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Treatment of degenerative spondylolisthesis: potential impact of dynamic stabilization based on imaging analysis

Intraspinous and pedicle screw-based (PSB) dynamic instrumentation systems have been in use for a decade now. By direct or indirect decompression, these devices theoretically establish less painful segmental motion by diminishing pathologic motion and unloading painful disks. Ideally, dynamics should address instability in the early stages of degenerative spondylolisthesis before excessive translation occurs. Evidence to date indicates that Grade II or larger slips requiring decompression should be fused. In addition, multiple segment listhesis, severe coronal plane deformities, increasing age, and osteoporosis have all been listed as potential contraindications to dynamic stabilization. We reviewed the exclusion and inclusion criteria found in various dynamic stabilization studies and investigational drug exemption (IDE) protocols. We summarize the reported limitations for both pedicle- and intraspinous-based systems. We then conducted a retrospective chart and imaging review of 100 consecutive cases undergoing fusion for degenerative spondylolisthesis. All patients in our cohort had been indicated for and eventually underwent decompression of lumbar stenosis secondary to spondylolisthesis. We estimated how many patients in our population would have been candidates for dynamic stabilization with either interspinous or pedicle-based systems. Using the criteria for instability outlined in the literature, 32 patients demonstrated translation requiring fusion surgery and 24 patients had instability unsuitable for dynamic stabilization. Six patients had two-level slips and were excluded. Two patients had coronal imbalance too great for dynamic systems. Twelve patients were over the age of 80 and 16 demonstrated osteoporosis as diagnosed by bone scan. Finally, we found two of our patients to have vertebral compression fractures adjacent to the site of instrumentation, which is a strict exclusion criteria in all dynamic trials. Thirty-four patients had zero exclusion criteria for intraspinous devices and 23 patients had none for PSB dynamic stabilization. Therefore, we estimate that 34 and 23% of degenerative spondylolisthesis patients indicated for surgery could have been treated with either intraspinous or pedicle-based dynamic devices, respectively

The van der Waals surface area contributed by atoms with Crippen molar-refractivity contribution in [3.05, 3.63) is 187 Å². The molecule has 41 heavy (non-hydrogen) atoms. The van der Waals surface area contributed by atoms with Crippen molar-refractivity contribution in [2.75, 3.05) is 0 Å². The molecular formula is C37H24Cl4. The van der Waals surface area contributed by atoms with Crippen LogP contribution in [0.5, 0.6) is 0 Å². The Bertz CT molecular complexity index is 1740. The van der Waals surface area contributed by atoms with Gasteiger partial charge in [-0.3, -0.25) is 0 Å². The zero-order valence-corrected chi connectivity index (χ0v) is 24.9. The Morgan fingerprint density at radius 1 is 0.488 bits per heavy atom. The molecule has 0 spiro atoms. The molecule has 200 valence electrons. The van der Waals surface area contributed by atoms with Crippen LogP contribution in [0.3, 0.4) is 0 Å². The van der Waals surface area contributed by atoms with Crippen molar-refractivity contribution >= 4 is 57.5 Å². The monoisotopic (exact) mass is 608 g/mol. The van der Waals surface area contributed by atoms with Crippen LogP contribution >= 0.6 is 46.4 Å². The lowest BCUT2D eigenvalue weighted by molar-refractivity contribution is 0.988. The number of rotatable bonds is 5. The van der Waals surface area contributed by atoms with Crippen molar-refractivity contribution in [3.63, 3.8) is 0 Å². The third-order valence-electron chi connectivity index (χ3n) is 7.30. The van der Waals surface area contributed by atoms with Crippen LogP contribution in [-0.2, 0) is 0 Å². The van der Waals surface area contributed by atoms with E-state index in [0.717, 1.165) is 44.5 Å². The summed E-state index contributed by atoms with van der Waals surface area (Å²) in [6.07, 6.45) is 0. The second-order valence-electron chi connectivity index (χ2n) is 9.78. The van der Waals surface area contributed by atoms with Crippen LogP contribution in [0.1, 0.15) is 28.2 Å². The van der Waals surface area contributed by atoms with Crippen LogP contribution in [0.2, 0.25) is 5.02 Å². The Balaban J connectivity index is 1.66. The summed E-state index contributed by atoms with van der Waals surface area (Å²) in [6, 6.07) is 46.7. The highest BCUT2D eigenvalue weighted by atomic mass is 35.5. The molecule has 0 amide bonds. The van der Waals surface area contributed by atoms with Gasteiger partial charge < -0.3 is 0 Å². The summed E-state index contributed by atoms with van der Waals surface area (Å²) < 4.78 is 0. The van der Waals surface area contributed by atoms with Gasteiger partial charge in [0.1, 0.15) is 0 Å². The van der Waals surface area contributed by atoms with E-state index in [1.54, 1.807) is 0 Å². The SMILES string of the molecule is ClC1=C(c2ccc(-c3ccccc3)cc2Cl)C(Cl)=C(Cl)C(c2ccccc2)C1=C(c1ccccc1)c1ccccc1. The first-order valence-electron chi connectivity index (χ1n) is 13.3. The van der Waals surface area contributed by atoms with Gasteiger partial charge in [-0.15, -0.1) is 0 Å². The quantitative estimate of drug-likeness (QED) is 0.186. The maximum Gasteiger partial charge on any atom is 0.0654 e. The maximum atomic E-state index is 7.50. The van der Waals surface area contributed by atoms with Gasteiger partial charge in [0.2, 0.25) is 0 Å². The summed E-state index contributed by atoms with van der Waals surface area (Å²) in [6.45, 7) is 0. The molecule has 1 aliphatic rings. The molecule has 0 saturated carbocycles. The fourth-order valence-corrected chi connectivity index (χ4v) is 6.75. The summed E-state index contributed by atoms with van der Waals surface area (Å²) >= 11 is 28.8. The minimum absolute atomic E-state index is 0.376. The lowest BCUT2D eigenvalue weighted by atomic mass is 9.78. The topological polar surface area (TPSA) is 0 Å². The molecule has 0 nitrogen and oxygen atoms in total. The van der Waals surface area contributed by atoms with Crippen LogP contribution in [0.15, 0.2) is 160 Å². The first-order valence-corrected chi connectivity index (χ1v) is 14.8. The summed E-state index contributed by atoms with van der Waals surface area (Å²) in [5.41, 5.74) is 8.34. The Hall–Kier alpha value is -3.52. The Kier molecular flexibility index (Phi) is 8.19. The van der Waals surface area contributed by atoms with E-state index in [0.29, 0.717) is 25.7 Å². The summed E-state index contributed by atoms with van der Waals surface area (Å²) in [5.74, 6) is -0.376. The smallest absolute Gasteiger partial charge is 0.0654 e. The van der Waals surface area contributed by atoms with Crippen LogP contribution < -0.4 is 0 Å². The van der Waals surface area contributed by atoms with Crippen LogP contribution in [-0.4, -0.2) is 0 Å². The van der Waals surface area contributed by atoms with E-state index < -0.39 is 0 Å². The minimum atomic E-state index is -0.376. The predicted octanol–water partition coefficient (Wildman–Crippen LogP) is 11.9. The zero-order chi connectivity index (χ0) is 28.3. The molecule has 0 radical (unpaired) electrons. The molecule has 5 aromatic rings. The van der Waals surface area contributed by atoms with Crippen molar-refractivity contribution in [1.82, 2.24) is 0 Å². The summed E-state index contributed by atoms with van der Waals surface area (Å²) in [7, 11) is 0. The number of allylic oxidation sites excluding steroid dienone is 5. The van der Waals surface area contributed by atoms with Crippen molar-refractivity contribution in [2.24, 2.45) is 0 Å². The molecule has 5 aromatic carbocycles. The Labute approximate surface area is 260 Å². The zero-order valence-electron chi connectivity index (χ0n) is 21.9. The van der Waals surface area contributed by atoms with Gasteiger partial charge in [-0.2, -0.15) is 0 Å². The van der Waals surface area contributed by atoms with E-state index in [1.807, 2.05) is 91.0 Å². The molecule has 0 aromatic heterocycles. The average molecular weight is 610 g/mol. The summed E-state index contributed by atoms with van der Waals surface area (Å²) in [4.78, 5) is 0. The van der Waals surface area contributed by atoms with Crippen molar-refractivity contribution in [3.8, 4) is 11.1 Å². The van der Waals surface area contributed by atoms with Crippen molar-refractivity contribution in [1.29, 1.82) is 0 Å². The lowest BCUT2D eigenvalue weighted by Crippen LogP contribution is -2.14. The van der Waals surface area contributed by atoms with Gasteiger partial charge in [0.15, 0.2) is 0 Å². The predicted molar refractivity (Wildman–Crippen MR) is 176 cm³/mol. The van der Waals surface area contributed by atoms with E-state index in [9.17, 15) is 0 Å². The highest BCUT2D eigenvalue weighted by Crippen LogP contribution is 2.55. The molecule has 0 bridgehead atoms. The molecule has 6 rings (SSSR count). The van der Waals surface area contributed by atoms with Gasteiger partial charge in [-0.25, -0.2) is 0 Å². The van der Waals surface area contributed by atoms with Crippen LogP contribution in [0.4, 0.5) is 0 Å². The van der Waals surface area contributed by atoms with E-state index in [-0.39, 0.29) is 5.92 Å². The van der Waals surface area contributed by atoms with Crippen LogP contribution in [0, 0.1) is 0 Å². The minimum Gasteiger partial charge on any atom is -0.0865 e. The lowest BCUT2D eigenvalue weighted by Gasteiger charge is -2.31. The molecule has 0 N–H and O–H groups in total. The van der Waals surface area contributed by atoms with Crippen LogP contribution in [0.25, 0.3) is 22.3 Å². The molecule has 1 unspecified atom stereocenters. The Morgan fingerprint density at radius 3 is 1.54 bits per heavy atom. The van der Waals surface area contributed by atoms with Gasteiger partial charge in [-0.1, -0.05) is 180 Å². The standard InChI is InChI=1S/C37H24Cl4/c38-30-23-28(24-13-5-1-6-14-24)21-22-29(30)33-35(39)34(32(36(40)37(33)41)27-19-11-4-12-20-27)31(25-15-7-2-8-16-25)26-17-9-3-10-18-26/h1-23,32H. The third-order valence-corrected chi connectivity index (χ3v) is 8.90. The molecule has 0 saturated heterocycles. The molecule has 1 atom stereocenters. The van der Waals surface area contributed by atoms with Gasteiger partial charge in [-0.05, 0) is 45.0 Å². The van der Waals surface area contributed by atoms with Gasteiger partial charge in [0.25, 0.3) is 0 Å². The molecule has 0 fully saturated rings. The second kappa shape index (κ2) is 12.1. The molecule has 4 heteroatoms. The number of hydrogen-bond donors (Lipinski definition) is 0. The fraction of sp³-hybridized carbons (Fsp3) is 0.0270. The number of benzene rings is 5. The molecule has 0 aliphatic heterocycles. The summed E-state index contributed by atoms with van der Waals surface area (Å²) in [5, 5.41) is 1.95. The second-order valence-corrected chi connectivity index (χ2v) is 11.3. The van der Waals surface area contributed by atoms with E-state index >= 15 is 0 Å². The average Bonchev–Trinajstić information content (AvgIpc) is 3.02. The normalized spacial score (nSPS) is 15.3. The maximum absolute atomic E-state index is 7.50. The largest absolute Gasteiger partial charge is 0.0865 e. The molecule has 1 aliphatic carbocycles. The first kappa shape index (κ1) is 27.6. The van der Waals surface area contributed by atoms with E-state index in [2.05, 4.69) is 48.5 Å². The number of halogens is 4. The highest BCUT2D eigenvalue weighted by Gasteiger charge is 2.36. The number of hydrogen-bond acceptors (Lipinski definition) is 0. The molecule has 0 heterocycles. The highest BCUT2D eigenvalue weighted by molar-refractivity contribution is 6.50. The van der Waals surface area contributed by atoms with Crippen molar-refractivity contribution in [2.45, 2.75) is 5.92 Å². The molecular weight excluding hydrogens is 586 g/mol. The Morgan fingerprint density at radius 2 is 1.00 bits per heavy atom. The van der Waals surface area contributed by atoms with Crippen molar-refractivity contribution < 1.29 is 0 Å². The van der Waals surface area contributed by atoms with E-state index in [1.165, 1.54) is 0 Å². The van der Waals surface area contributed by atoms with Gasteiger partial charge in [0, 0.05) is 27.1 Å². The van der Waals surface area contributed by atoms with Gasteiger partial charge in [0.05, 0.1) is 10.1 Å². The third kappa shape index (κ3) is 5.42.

Keywords : Adult,Age Factors,Aged,Aged,80 and over,analysis,Causality,Chicago,Clinical Protocols,Contraindications,Decision Support Techniques,diagnostic imaging,Disability Evaluation,Disease Progression,epidemiology,Female,Humans,Image Processing,Computer-Assisted,instrumentation,Lumbar Vertebrae,Male,methods,Middle Aged,Motion,Osteoporosis,pathology,Patient Selection,Patients,physiology,Predictive Value of Tests,Radiography,Radiology,Range of Motion,Articular,Retrospective Studies,secondary,Severity of Illness Index,Spinal Fusion,Spine,Spondylolisthesis,surgery,Universities,, Degenerative,Spondylolisthesis,Potential,Impact, male physiotherapist

Date of Publication : 2009 Jun

Authors : Lawhorne TW;Girardi FP;Mina CA;Pappou I;Cammisa FP;

Organisation : Spine Service, Rush University Medical Center, 1653 W. Congress Parkway, Chicago, IL, USA

Journal of Publication : Eur Spine J

Pubmed Link : https://www.ncbi.nlm.nih.gov/pubmed/19330364

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